[
  {
    "statistics": [
      {
        "status": "STARTING",
        "id": "htStRkN7",
        "applicationId": "htStRkN7",
        "start": "2014-10-09T11:00:13+0100",
        "end": "2014-10-09T11:00:15+0100",
        "duration": 2313,
        "metadata": {}
      },
      {
        "status": "RUNNING",
        "id": "htStRkN7",
        "applicationId": "htStRkN7",
        "start": "2014-10-09T11:00:15+0100",
        "end": "2014-10-09T11:00:22+0100",
        "duration": 6495,
        "metadata": {}
      }
    ],
    "links": {}
  },
  {
    "statistics": [
      {
        "status": "STARTING",
        "id": "Z3TTK4sM",
        "applicationId": "Z3TTK4sM",
        "start": "2014-10-09T10:59:55+0100",
        "end": "2014-10-09T10:59:55+0100",
        "duration": 33,
        "metadata": {}
      },
      {
        "status": "UNKNOWN",
        "id": "Z3TTK4sM",
        "applicationId": "Z3TTK4sM",
        "start": "2014-10-09T10:59:55+0100",
        "end": "2014-10-09T11:00:22+0100",
        "duration": 26634,
        "metadata": {}
      }
    ],
    "links": {}
  }
]

An example of retrieving all machines is shown below, with each machine giving the associated application id:

    curl http://localhost:8081/v1/usage/machines
    
[
  {
    "statistics": [
      {
        "status": "ACCEPTED",
        "id": "yqqA9Moy",
        "applicationId": "rhsLVvJs",
        "start": "2014-10-09T11:11:13+0100",
        "end": "2014-10-09T11:13:45+0100",
        "duration": 151750,
        "metadata": {
          "id": "yqqA9Moy",
          "displayName": "159.8.33.134",
          "provider": "softlayer",
          "account": "cloudsoft",
          "serverId": "6488686",
          "imageId": "4343926",
          "instanceTypeName": "br-ked-aled-rhsl-j8mq-fe",
          "instanceTypeId": "6488686",
          "ram": "1024",
          "cpus": "1",
          "osName": "ubuntu",
          "osArch": "x86_64",
          "64bit": "true"
        }
      }
    ],
    "links": {}
  }
]

The start/end time to be retrieved can also be constrained. It is also possible to retrieve information about a specific machine or specific location. An example is below:

    curl http://localhost:8081/v1/usage/applications/rhsLVvJs?start=2014-10-09T11:07:18+0100&end=2014-10-09T11:11:14+0100
{
  "statistics": [
    {
      "status": "STARTING",
      "id": "rhsLVvJs",
      "applicationId": "rhsLVvJs",
      "start": "2014-10-09T11:07:18+0100",
      "end": "2014-10-09T11:11:14+0100",
      "duration": 236354,
      "metadata": {}
    },
    {
      "status": "RUNNING",
      "id": "rhsLVvJs",
      "applicationId": "rhsLVvJs",
      "start": "2014-10-09T11:11:14+0100",
      "end": "2014-10-09T11:16:13+0100",
      "duration": 298443,
      "metadata": {}
    }
  ],
  "links": {}
}

Audit trails

Audit trails are essential for determining why an event happened, and who was responsible.

Persisting the AMP logs is one approach to storing the audit trail. Subsequent offline analysis can then be performed. For example, logstash (via syslog) could be used to collect all logs.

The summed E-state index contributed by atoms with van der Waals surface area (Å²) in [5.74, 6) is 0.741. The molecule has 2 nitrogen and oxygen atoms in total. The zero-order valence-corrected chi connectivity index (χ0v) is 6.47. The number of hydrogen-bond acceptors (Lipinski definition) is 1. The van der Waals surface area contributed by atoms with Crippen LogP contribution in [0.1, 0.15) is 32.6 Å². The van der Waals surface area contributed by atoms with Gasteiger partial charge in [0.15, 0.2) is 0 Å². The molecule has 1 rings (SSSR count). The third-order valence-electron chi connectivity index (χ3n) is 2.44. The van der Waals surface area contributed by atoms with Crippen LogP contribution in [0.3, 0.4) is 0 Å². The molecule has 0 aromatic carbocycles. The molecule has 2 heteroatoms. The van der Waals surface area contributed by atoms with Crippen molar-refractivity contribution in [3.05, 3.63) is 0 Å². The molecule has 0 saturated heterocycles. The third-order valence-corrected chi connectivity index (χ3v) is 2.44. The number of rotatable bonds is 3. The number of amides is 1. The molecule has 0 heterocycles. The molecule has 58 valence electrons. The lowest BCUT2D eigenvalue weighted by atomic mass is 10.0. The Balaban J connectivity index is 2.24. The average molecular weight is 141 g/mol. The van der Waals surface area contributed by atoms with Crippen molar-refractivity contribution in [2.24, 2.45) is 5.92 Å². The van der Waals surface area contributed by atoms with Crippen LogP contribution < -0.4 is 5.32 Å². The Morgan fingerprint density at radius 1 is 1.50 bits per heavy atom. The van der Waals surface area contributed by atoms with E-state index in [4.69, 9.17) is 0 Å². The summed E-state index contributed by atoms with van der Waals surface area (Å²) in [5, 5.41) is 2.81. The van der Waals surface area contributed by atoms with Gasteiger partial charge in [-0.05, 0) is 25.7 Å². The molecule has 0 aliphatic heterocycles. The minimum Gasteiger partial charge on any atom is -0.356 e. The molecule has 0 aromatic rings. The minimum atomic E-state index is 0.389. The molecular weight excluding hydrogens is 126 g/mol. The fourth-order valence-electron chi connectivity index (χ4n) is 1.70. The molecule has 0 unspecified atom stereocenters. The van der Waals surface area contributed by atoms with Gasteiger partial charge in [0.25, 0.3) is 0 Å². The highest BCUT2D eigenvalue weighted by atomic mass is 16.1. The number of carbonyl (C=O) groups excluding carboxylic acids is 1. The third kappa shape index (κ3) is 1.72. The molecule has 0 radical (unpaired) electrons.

Integration with monitoring dashboards

AMP provides a web-console for monitoring the applications, and drilling into the current state and actions being performed. However, this is more a debug console. Most enterprises are keen to use their existing pane-of-glass for their operations staff. The AMP REST api provides access to all information shown in the web-console.

Integration with the monitoring dashboard could involve the dashboard making REST API calls into AMP to retrieve the required information.

Alternatively, AMP could push events to a given endpoint. This requires wiring up a listener for the desired events, and potentially bespoke code for pushing to the given endpoint (depending on the technology used).

Logbook

The logbook offers the possibility to query and view logs in the UI. By default, logs are stored in files as per configuration in etc/org.ops4j.pax.logging.cfg. The logbook can be configured against different log aggregation sources by setting the brooklyn.logbook.logStore parameter in brooklyn.cfg, and depending which backend is used, other parameters.

For example to use the local log files written by Cloudsoft AMP in a production environment, assuming /var/logs, you could configure:

        brooklyn.logbook.logStore=org.apache.brooklyn.util.core.logbook.file.FileLogStore
        brooklyn.logbook.fileLogStore.path=/var/logs/brooklyn/amp.debug.log

The default mode is to use the local log file in data/log/ relative to the launch directory.

The FileLogStore implementation is not compatible with multiline logs, only the first line will be print.

In production environments where log data is desired to be retained, Cloudsoft AMP supports Elasticsearch backends. This can be a dedicated ES environment for use by Cloudsoft AMP or a shared/managed ES facility that handles many logs, or – for lightweight usage – a simple local ES server running on the same instance as Cloudsoft AMP. As with any log storage requirement, the sizing, scaling, backup and maintenance of the logging environment requires careful attention. Elasticsearch includes numerous options to configure these, with one suggested configuration outlined in more detail below.

By default, only users with the root, powerUser, or an explicit logViewer entitlement are able to see log info through Cloudsoft AMP.

The Logbook UI widget can be found throughout the product:

  • on the About section, where all logs can be viewed
  • on the App Inspector Entity Summary view